Updated: Aug 19, 2021
Over the past year, Initial Public Offerings have climbed in popularity. As part of this wave, mid-sized corporations have attempted to make their own splash in the market, either by direct listing like Coinbase or through additional investor funding like Robinhood just a few weeks ago.
As a refresher, an IPO is the process of offering shares of a private company to the public in a new stock issuance. For further explanation into the IPO cycle, read our Robinhood article.
Rather than go into the IPO cycle, a company can also become publicly traded through a Special Purpose Acquisition Company (SPAC). A SPAC is commonly referred to as a “blank check” company, and with good reason. A SPAC is created by raising a large sum of money. This money is poured into a shell company that has no revenue or product at this stage. Eventually, the management team of the SPAC will use the funds generated to buy a private company. The merger of the SPAC with the private company will result in the private company going public without going through the IPO process.
What are the Benefits of a SPAC?
The major benefit of a SPAC lies in the management team. If led by industry professionals who know how to properly value a company, management can create a profitable merger with whatever private company is ultimately decided on. The key to these “blank check” companies lies with the competency of the management teams. Some of the most famous examples of SPAC mergers are DraftKings, SoFi Technology, Virgin Galactic, and most recently Lucid Group.
What Happens During a SPAC?
The initial step of a SPAC is the leadership team starts the black check company and describes the plans for any funds to be raised. At this stage, the SPAC will typically give an indication of what industry they are looking to acquire a company in (biopharma, finance, consumer electronics, etc.).
The next step is that the SPAC holds an IPO to raise the necessary funds. It is at this point that the SPAC is publicly traded by investors. After the funds have been received in the SPAC, the third step of the SPAC is to find a suitable target company and begin negotiations on a merger.
After an appropriate company has been identified, the SPAC can go one of two ways: 1) the SPAC can reach an agreement and merge with the private company to make it public, or 2) the SPAC will be unsuccessful in finding a private company. If this occurs, the search for a new private company may begin, or the funds are returned to investors. A SPAC has up to 24 months to officially acquire a company before the funds are automatically returned to investors. In scenario 2, the funds that are returned to IPO investors are after any fees incurred by the SPAC thus far, most likely resulting in losses for investors.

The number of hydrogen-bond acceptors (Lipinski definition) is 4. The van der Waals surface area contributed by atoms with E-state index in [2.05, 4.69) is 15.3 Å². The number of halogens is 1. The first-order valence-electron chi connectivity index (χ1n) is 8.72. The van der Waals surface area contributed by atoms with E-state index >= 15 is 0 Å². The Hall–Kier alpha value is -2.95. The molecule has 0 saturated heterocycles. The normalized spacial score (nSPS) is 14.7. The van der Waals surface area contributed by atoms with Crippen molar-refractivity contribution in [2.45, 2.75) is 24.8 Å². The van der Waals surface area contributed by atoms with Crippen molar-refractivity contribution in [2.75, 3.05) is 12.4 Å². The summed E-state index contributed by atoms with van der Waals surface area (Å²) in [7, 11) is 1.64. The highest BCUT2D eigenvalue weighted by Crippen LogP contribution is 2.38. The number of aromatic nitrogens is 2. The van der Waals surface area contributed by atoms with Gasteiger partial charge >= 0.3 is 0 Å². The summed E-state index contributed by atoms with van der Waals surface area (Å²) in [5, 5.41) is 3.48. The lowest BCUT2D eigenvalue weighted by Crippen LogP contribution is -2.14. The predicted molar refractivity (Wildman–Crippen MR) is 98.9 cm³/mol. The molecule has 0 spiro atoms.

SPAC Merger – Future or Fad?
Over the past two years, SPACs have exploded in their use, rivaling IPOs in popularity.
With the rise in popularity in SPACs, one of the biggest questions that remains is whether they will be a longstanding force in the market.
An alarming concern is that the due diligence measures on these private companies often have not-and cannot-be properly conducted. With a traditional IPO, companies are required to provide their current and previous financial statements. From there, third parties will provide a valuation for the company to base their IPO price on. In a SPAC, companies are allowed to create valuations based off future cash flows and financials, resulting in loftier prices that may not be based in reality.
An additional risk posed by SPACs is the fees the management team will charge from the company. From the cash raised by the SPAC IPO, management can charge up to 25% of the cash raised. This hefty cost ultimately provides little value to the company outside of the management’s professional experience, and could result in instant losses for IPO investors.
What Is the Future of SPACs?
The future of SPACs is very much up in the air. They have no precedent for future market conditions, as their rise to fame has occurred only under positive market conditions. The true test will come during stagnant or bear markets, and whether their numbers will continue to rise at their current trajectory. One other item that could potentially impact SPAC use is federal legislation. Because it is relatively new, there have not been an abundance of legislation for or against SPACs. If new legislation were to come out against SPACs, they could easily crush their rise to popularity.
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